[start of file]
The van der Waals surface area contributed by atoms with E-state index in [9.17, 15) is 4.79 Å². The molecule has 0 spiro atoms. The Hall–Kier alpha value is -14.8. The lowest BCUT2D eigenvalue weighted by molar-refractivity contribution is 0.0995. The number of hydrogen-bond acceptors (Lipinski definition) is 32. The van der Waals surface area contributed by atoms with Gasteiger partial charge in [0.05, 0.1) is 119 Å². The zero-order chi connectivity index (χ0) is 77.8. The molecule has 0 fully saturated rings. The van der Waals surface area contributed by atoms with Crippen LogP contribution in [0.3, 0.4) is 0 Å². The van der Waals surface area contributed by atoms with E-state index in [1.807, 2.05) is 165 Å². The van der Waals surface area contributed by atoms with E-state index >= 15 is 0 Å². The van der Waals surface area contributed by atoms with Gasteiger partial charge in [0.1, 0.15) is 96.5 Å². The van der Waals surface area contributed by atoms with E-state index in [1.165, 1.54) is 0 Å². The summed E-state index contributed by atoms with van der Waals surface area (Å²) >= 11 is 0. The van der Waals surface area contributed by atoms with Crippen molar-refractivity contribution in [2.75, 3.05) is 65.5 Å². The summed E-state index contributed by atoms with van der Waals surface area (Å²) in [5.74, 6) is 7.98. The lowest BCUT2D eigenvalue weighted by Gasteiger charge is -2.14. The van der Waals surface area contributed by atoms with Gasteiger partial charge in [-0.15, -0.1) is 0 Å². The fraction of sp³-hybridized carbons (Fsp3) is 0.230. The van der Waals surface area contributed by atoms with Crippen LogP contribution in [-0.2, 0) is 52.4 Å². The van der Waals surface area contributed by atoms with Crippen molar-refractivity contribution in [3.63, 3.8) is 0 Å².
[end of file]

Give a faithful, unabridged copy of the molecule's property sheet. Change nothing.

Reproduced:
The van der Waals surface area contributed by atoms with E-state index in [9.17, 15) is 4.79 Å². The molecule has 0 spiro atoms. The Hall–Kier alpha value is -14.8. The lowest BCUT2D eigenvalue weighted by molar-refractivity contribution is 0.0995. The number of hydrogen-bond acceptors (Lipinski definition) is 32. The van der Waals surface area contributed by atoms with Gasteiger partial charge in [0.05, 0.1) is 119 Å². The zero-order chi connectivity index (χ0) is 77.8. The molecule has 0 fully saturated rings. The van der Waals surface area contributed by atoms with Crippen LogP contribution in [0.3, 0.4) is 0 Å². The van der Waals surface area contributed by atoms with E-state index in [1.807, 2.05) is 165 Å². The van der Waals surface area contributed by atoms with E-state index >= 15 is 0 Å². The van der Waals surface area contributed by atoms with Gasteiger partial charge in [0.1, 0.15) is 96.5 Å². The van der Waals surface area contributed by atoms with E-state index in [1.165, 1.54) is 0 Å². The summed E-state index contributed by atoms with van der Waals surface area (Å²) >= 11 is 0. The van der Waals surface area contributed by atoms with Crippen molar-refractivity contribution in [2.75, 3.05) is 65.5 Å². The summed E-state index contributed by atoms with van der Waals surface area (Å²) in [5.74, 6) is 7.98. The lowest BCUT2D eigenvalue weighted by Gasteiger charge is -2.14. The van der Waals surface area contributed by atoms with Gasteiger partial charge in [-0.15, -0.1) is 0 Å². The fraction of sp³-hybridized carbons (Fsp3) is 0.230. The van der Waals surface area contributed by atoms with Crippen LogP contribution in [-0.2, 0) is 52.4 Å². The van der Waals surface area contributed by atoms with Crippen molar-refractivity contribution in [3.63, 3.8) is 0 Å².